Paris, Belgium, India, Pakistan and the graffiti of hatred

aasha

Aasha Khosa | November 19, 2015



Ten years back a group of visiting Indian women journalists were in for a shock in Brussels. Drooling over the taste of delicious Belgian chocolates that they had tasted and bought from the metro subway store for carrying home, they saw the huge anti-India graffiti on the walls. Obviously, it related to Kashmir, an issue the world was obsessed with, back then. It asked the world to wake up to the brutalities of the Indian army in Kashmir.

The taste of chocolate had turned bitter in the mouths.

Later, during our interactions with the diplomats at the Indian embassy, we were told that Brussels was home to a powerful anti-India propaganda group comprising a few Kashmiris and lots of Pakistanis. A lone Indian Muslim (NK, not using his name as I had not sought his permission) was holding the fort against them.  He and his beautiful Lucknawi wife and the son born from his first (Greek) wife – who came with his young Punjabi wife and her mom - all speaking fluent French, hosted a gala dinner for the visitors.

NK told the ladies that the anti-India lobbyists were being sponsored by Pakistan to spread hatred against India. There was no way to stop it. Brussels being headquarters of the European Union was important for Pakistan and Islamabad had tried to make most of the Dutch-French speaking nation’s liberal laws to settle scores with arch rival India.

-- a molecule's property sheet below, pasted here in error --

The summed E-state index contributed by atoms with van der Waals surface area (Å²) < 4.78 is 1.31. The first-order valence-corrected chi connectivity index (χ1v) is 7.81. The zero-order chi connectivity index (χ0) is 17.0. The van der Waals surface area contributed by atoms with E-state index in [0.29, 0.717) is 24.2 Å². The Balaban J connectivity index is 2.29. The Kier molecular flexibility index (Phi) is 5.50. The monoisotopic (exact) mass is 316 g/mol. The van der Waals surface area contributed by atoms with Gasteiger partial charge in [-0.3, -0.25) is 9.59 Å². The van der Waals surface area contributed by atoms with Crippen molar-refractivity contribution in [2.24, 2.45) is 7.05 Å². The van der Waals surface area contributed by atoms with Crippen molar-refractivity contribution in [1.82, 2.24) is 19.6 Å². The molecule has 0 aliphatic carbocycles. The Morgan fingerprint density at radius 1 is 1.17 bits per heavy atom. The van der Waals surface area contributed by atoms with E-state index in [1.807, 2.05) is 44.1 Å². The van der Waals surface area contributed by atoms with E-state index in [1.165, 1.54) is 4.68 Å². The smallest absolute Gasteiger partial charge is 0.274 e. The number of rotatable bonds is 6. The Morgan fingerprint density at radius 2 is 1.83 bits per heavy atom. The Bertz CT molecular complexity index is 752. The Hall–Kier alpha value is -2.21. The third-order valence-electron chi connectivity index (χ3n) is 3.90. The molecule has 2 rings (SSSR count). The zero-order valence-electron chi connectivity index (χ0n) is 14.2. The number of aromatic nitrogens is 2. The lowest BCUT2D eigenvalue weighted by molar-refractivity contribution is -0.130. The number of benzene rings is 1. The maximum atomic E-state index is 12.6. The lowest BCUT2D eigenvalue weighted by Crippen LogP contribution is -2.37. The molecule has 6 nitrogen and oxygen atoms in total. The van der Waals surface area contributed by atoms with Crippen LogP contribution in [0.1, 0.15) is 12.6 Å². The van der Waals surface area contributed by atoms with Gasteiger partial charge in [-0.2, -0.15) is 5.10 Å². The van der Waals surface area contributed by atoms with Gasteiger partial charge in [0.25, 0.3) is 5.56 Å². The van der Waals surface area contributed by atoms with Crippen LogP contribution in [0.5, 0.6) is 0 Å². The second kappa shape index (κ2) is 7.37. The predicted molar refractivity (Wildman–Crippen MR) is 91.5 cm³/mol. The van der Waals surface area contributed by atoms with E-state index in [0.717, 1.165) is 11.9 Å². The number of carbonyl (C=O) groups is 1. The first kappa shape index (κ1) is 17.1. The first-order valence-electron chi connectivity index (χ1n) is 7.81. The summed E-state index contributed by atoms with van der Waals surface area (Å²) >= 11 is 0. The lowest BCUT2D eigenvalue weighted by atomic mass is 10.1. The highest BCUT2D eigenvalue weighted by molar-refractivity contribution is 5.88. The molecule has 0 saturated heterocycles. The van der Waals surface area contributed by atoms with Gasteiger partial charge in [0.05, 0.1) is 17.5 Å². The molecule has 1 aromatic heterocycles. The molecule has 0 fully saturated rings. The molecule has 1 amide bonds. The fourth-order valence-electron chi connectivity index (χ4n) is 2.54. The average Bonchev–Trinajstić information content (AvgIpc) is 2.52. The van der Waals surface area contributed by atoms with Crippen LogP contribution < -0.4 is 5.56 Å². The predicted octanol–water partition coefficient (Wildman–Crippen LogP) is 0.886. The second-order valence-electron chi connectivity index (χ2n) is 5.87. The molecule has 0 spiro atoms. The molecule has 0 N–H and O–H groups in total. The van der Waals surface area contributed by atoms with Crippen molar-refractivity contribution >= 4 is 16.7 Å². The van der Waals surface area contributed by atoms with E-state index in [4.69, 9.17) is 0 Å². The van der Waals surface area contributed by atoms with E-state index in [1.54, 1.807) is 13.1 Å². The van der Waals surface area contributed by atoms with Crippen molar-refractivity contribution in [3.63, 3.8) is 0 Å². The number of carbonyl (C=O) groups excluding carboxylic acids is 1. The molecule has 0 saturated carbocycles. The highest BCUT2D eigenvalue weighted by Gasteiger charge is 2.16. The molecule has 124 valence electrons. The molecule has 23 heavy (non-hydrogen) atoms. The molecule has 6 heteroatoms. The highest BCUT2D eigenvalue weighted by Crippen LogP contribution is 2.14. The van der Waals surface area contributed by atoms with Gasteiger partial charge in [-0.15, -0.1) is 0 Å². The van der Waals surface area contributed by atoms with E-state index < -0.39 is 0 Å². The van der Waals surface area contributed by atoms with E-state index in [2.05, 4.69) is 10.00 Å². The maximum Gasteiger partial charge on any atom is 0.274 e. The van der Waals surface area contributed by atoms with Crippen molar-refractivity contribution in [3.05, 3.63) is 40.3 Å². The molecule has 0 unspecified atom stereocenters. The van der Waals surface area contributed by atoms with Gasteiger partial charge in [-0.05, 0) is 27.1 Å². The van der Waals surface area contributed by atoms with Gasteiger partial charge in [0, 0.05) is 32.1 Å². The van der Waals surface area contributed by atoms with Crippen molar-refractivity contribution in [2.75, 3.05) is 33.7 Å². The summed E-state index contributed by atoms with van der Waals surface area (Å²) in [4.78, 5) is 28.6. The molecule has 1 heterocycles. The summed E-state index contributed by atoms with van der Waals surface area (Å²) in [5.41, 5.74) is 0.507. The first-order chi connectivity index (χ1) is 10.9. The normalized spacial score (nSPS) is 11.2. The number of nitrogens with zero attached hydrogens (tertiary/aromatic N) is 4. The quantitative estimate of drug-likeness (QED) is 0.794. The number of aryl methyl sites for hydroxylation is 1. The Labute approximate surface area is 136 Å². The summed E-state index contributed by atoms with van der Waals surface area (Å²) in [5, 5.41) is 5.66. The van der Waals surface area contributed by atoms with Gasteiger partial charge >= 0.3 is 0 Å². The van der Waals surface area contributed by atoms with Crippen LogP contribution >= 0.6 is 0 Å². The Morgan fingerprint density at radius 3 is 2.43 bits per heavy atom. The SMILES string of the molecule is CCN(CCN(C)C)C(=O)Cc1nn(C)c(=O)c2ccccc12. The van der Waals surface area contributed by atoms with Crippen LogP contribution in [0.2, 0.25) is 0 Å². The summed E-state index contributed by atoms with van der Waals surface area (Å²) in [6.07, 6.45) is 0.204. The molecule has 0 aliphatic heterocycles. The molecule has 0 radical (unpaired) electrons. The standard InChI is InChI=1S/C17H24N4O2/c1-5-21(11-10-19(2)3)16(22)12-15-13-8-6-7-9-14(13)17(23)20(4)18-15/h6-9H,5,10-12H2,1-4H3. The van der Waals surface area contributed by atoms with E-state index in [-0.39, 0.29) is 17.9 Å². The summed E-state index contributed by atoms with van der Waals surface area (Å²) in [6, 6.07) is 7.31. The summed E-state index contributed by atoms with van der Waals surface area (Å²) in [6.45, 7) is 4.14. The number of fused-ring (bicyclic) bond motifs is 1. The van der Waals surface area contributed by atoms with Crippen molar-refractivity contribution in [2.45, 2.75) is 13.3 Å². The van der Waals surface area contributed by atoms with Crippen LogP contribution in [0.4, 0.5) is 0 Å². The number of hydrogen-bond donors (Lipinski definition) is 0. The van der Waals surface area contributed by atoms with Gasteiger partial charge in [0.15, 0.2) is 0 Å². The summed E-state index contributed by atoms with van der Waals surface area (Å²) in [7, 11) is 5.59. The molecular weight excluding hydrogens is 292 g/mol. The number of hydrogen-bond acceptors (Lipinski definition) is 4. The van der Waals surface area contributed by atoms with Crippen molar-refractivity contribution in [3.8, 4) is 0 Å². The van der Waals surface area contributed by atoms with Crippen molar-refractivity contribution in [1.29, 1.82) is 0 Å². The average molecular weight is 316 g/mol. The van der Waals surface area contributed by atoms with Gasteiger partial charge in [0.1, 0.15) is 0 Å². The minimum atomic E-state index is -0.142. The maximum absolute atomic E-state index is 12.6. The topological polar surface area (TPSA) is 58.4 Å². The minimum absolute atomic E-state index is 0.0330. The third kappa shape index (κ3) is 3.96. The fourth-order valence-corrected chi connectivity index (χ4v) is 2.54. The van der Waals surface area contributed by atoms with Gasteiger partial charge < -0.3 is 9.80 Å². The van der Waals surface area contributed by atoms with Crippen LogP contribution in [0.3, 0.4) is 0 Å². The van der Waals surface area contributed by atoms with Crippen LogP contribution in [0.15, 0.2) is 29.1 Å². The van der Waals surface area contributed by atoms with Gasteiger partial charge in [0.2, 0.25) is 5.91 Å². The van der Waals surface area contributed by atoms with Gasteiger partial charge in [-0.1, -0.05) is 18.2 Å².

NK just did his duty by hosting the visiting Indians and making them feel at home in the cold city.

The Belgians and perhaps the Europeans did not think much of it. When we, journalists, spoke to our local friends about it, they seemed to ignore it. For them, the graffiti was a manifestation of a “south Asian rivalry and a fight between two poverty-stricken backward nations.” Little did the Europeans realize that if they allow the hate to be splashed on the walls of their cities, one day, it would scorch their lives too.

Today I can almost sense why a Brussels neighborhood Molenbeek is pinpointed as the venue where the conspiracy for the recent Paris attack was hatched. Now, the Belgian police is swooping on this Muslim community to weed out ISIS jehadis from among them.

Belgium has one of the largest Muslim immigrant populations in Europe. For many a young Muslims, the metro graffiti must have reminded them of the scenario of Muslims being persecuted in far off lands. This persecution syndrome keeps growing taking them to the doors of radical action-oriented groups like ISIS, which promise them Islamic supremacy after the war.

Hope, the graffiti on the Brussels metro station does not exist now and sinister elements do not spoil a beautiful nation.

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